Crisis in Somalia
Recent headlines detailing the current money remittance crisis in Somalia hint at an even more troublesome problem; diminishing global inclusion.
The Somali remittance crisis is nothing new. Political unrest in the 1990s led to the collapse of social and financial systems and laid the groundwork for the decade(s) of struggle that followed. Of the country’s 10 million inhabitants, over 40% rely on remittances from friends and family abroad to finance daily life (food, water, clothing) and small business ventures. Without a formal banking system, hawalas (money transfer services) are the driving force of the economy. According to a recent OxFam report, the Somali people rely on an estimated $1.3 billion a year from their diaspora around the world, including more than $200 million from the U.S, to survive. These remittances exceed humanitarian aid to the country and account for somewhere between 25-45% of the GDP.
The battle to comply
Civil unrest in the region has made it hard for MSB banks to determine exactly where their money transfers end up, creating a compliance nightmare. Financial institutions are facing strengthened regulation as FinCEN promises to enforce the BSA/AML and keep money from reaching the hands of terrorist groups like al-Shabab. As a result, banks are opting to de-risk rather than implement sustainable compliance practices, making financial inclusion even more elusive.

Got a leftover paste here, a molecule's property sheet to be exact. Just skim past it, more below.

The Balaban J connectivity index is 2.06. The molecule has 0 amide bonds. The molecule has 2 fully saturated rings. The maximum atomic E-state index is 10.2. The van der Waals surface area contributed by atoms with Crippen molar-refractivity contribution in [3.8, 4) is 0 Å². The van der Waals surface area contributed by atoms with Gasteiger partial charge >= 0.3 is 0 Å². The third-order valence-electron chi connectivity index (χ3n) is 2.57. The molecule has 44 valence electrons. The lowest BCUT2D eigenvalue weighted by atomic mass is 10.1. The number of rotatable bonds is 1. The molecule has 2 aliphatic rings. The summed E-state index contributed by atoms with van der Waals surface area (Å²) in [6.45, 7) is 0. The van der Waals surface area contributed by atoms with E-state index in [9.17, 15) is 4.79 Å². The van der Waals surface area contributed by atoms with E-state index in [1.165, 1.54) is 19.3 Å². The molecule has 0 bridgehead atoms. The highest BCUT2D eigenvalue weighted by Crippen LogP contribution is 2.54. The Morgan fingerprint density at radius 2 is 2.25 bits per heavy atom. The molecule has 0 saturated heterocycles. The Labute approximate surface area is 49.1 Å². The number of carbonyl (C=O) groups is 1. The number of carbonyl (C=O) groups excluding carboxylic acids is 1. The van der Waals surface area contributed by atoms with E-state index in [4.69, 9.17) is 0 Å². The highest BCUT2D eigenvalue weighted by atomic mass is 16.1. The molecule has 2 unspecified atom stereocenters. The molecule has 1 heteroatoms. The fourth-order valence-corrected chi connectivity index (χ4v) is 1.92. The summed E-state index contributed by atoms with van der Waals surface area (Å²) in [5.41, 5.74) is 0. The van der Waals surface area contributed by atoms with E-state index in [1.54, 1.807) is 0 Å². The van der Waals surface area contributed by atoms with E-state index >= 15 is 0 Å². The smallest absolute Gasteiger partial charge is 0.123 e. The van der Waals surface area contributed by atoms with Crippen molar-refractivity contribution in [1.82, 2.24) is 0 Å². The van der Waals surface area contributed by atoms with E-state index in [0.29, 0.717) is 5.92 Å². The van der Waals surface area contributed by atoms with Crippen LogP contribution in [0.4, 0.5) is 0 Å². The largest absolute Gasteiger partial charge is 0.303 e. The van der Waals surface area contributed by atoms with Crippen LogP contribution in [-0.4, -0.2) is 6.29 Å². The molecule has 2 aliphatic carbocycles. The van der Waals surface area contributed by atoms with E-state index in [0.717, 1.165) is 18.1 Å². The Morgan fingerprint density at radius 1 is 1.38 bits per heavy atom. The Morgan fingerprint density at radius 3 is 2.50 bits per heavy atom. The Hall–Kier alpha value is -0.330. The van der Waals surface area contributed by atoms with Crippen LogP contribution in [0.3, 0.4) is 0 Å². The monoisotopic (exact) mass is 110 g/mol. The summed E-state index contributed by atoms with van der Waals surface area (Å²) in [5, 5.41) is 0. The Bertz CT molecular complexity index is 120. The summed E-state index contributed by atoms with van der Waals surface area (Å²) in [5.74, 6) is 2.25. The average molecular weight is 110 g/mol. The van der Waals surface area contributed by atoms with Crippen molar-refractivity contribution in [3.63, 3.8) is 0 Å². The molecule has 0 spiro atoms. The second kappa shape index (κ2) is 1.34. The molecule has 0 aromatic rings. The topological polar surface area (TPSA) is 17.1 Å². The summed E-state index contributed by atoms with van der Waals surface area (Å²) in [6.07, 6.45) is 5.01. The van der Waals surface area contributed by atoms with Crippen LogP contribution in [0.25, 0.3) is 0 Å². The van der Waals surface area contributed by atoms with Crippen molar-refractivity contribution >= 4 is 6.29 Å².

To add insult to injury, Merchants Bank of California, the last US bank to handle money remittances to Somalia, halted all money transfers to the country in February. The relatively small MSB bank accounted for roughly 60-80% of all remittances crossing the border from the US and the effects from this decision can be felt by the diaspora nationwide. On March 31st, the Australian WestPac Bank ended all of its banking services to money service businesses sending remittances to Somalia. And so the crisis continues to worsen as remittances from the Somali diaspora living abroad around the world are prevented from reaching loved ones back home. As MSBs face debanking on a grand scale, the unbanked of the world lose their chance for financial inclusion.
It’s not over for Somalia
Liban Egal, a Somali technology strategist, entrepreneur, and chairman of the First Bank of Somalia, has announced a plan to help MSB services and banks track where transferred money ends up. His pitch includes the use of biometric identification. A fingerprint scanner bought from a firm in India coupled with the CamelCash smartphone app, currently owned and developed by FSB, will hopefully make this vision a reality. Egal explains his hope to Reuters, “We are betting that if we show this system to a (foreign) bank and say ‘now we know who is sending the money’, then the risk assessment people (at the bank) might look twice.” Solutions like this one could help open up the vital money transfer avenues so that much-needed remittances can once again flow into Somalia.
At NCC, we understand the delicate balance between compliance and profitability. We are committed to powerful MSB solutions that serve the international money service business industry through redundant banking.